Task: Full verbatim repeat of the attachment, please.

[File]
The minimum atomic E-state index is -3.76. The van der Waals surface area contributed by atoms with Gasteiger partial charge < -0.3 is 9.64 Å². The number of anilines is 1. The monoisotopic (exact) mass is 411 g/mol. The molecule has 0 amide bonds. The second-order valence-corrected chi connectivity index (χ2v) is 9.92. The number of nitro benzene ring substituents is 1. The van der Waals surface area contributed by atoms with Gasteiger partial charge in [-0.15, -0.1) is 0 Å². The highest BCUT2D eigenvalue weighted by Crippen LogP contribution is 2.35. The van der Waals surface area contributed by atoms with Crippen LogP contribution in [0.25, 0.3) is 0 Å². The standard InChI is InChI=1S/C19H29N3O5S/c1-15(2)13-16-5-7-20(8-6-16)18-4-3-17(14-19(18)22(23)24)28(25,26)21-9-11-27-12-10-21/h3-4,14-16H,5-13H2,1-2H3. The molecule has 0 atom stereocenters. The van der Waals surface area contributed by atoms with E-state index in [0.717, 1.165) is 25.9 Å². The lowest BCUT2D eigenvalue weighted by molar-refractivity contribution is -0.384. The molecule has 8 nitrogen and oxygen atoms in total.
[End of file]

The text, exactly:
The minimum atomic E-state index is -3.76. The van der Waals surface area contributed by atoms with Gasteiger partial charge < -0.3 is 9.64 Å². The number of anilines is 1. The monoisotopic (exact) mass is 411 g/mol. The molecule has 0 amide bonds. The second-order valence-corrected chi connectivity index (χ2v) is 9.92. The number of nitro benzene ring substituents is 1. The van der Waals surface area contributed by atoms with Gasteiger partial charge in [-0.15, -0.1) is 0 Å². The highest BCUT2D eigenvalue weighted by Crippen LogP contribution is 2.35. The van der Waals surface area contributed by atoms with Crippen LogP contribution in [0.25, 0.3) is 0 Å². The standard InChI is InChI=1S/C19H29N3O5S/c1-15(2)13-16-5-7-20(8-6-16)18-4-3-17(14-19(18)22(23)24)28(25,26)21-9-11-27-12-10-21/h3-4,14-16H,5-13H2,1-2H3. The molecule has 0 atom stereocenters. The van der Waals surface area contributed by atoms with E-state index in [0.717, 1.165) is 25.9 Å². The lowest BCUT2D eigenvalue weighted by molar-refractivity contribution is -0.384. The molecule has 8 nitrogen and oxygen atoms in total.